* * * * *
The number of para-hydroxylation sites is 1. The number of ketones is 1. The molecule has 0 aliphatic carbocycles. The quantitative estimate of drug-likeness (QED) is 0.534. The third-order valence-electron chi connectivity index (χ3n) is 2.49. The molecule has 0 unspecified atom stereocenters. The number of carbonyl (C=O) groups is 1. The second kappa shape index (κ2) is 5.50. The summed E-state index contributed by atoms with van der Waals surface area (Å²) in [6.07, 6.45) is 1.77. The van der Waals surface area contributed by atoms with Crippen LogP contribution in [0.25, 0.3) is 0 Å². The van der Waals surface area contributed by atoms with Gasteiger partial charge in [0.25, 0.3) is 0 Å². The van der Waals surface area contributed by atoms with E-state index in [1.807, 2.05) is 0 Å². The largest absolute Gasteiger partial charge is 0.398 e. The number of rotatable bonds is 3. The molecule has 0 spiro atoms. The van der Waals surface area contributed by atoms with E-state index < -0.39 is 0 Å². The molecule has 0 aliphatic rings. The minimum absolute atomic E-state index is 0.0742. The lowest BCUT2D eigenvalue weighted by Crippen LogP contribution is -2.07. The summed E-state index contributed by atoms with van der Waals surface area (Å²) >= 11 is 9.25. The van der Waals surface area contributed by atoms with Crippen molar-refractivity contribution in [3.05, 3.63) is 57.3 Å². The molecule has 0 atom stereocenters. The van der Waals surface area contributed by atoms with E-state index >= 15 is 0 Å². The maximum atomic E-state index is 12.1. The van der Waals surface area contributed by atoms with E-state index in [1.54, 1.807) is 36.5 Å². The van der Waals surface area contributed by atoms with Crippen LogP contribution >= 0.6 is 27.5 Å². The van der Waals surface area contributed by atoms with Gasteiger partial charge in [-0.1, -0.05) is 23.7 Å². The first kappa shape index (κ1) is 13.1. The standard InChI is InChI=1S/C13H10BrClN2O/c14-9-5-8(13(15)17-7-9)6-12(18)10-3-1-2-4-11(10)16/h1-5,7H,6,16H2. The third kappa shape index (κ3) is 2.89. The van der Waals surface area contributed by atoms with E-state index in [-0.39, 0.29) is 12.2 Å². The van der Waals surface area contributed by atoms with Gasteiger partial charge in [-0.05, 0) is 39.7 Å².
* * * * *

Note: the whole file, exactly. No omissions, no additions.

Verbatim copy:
The number of para-hydroxylation sites is 1. The number of ketones is 1. The molecule has 0 aliphatic carbocycles. The quantitative estimate of drug-likeness (QED) is 0.534. The third-order valence-electron chi connectivity index (χ3n) is 2.49. The molecule has 0 unspecified atom stereocenters. The number of carbonyl (C=O) groups is 1. The second kappa shape index (κ2) is 5.50. The summed E-state index contributed by atoms with van der Waals surface area (Å²) in [6.07, 6.45) is 1.77. The van der Waals surface area contributed by atoms with Crippen LogP contribution in [0.25, 0.3) is 0 Å². The van der Waals surface area contributed by atoms with Gasteiger partial charge in [0.25, 0.3) is 0 Å². The van der Waals surface area contributed by atoms with E-state index in [1.807, 2.05) is 0 Å². The largest absolute Gasteiger partial charge is 0.398 e. The number of rotatable bonds is 3. The molecule has 0 spiro atoms. The van der Waals surface area contributed by atoms with E-state index < -0.39 is 0 Å². The molecule has 0 aliphatic rings. The minimum absolute atomic E-state index is 0.0742. The lowest BCUT2D eigenvalue weighted by Crippen LogP contribution is -2.07. The summed E-state index contributed by atoms with van der Waals surface area (Å²) >= 11 is 9.25. The van der Waals surface area contributed by atoms with Crippen molar-refractivity contribution in [3.05, 3.63) is 57.3 Å². The molecule has 0 atom stereocenters. The van der Waals surface area contributed by atoms with E-state index >= 15 is 0 Å². The maximum atomic E-state index is 12.1. The van der Waals surface area contributed by atoms with E-state index in [1.54, 1.807) is 36.5 Å². The van der Waals surface area contributed by atoms with Crippen LogP contribution >= 0.6 is 27.5 Å². The van der Waals surface area contributed by atoms with Gasteiger partial charge in [-0.1, -0.05) is 23.7 Å². The first kappa shape index (κ1) is 13.1. The standard InChI is InChI=1S/C13H10BrClN2O/c14-9-5-8(13(15)17-7-9)6-12(18)10-3-1-2-4-11(10)16/h1-5,7H,6,16H2. The third kappa shape index (κ3) is 2.89. The van der Waals surface area contributed by atoms with E-state index in [-0.39, 0.29) is 12.2 Å². The van der Waals surface area contributed by atoms with Gasteiger partial charge in [-0.05, 0) is 39.7 Å².